First Blind Machinist
by Graham Forsdyke
Issue No. 35
MEMBERS who were at the Harrogate regional meeting last year will remember Irene Coley telling us about her work with blind sewing machinists and showing specially-adapted models.
The idea of teaching the blind to sew by machine goes back to 1891 when Thomas Stoddart, the superintendent of the Royal Glasgow Asylum for the Blind, was discussing labor for the blind with George Henderson of the Singer Company.
Henderson thought it might be possible to coach one of the inmates and was introduced to Jeannie Jack as a likely pupil.
Jeannie, then well past her teens, had been totally blind since a childhood accident and had never seen a .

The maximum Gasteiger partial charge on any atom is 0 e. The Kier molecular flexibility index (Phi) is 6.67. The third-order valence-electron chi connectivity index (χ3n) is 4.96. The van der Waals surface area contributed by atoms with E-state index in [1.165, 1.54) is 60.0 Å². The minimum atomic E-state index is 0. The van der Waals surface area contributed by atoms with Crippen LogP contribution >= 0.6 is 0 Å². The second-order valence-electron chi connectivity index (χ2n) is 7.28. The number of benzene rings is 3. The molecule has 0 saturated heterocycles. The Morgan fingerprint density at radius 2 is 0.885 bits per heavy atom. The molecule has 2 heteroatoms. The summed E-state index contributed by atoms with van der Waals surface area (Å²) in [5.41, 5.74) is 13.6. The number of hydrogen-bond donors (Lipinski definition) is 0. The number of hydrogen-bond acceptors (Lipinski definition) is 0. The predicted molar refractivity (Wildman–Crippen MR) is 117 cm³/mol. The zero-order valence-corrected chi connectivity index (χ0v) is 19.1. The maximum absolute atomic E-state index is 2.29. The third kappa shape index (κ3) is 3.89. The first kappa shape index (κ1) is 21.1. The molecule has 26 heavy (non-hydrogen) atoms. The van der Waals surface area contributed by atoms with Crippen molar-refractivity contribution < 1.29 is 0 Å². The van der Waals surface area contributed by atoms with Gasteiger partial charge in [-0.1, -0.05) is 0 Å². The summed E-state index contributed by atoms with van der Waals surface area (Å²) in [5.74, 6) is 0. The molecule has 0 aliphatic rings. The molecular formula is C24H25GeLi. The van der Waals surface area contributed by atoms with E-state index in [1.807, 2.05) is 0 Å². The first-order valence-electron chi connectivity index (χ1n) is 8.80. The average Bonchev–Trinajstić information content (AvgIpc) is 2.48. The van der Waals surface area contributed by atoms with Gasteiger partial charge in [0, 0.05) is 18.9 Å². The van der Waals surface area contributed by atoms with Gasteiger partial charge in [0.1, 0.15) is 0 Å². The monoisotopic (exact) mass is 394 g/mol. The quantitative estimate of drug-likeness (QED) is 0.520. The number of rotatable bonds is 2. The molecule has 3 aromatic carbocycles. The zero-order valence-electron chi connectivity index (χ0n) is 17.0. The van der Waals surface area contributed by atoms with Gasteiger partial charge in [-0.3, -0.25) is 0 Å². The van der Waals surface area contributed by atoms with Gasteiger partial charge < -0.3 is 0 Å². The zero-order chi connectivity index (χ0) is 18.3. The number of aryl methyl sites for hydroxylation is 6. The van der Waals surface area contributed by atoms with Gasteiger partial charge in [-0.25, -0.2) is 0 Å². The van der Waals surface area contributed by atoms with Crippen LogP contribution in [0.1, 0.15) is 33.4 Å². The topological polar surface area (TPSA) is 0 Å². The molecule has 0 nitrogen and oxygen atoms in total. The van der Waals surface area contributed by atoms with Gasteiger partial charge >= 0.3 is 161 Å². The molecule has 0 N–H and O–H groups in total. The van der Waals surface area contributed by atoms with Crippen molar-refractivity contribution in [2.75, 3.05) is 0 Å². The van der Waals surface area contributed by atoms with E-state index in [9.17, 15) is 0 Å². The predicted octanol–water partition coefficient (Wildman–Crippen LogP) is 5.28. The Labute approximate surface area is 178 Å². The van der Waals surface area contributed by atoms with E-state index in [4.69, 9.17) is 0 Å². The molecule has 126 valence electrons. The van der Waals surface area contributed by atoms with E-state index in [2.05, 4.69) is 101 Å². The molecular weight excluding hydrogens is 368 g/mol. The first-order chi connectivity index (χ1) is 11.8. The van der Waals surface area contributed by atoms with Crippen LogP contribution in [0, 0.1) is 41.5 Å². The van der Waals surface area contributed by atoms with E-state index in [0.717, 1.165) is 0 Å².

Henderson modified a machine simply by putting a guard over the presser foot and after a few hours instruction Jeannie was able to sew satisfactorily and also wind bobbins and thread the machine.
Soon more machines were purchased and by 1911 50 steam-powered machines were operating at the asylum.
Jeannie eventually left the institution to marry - her husband was also blind.
Experts called in to judge the work of the operators reported that the blind workers produced garments just as satisfactory as those made by sighted machinists at about 70% of the normal speed.
However, because of a highly-developed sense of touch, a blind person could thread a machine just as quickly.
Accidents and spoilt work were said to be as rare as at any ordinary factory.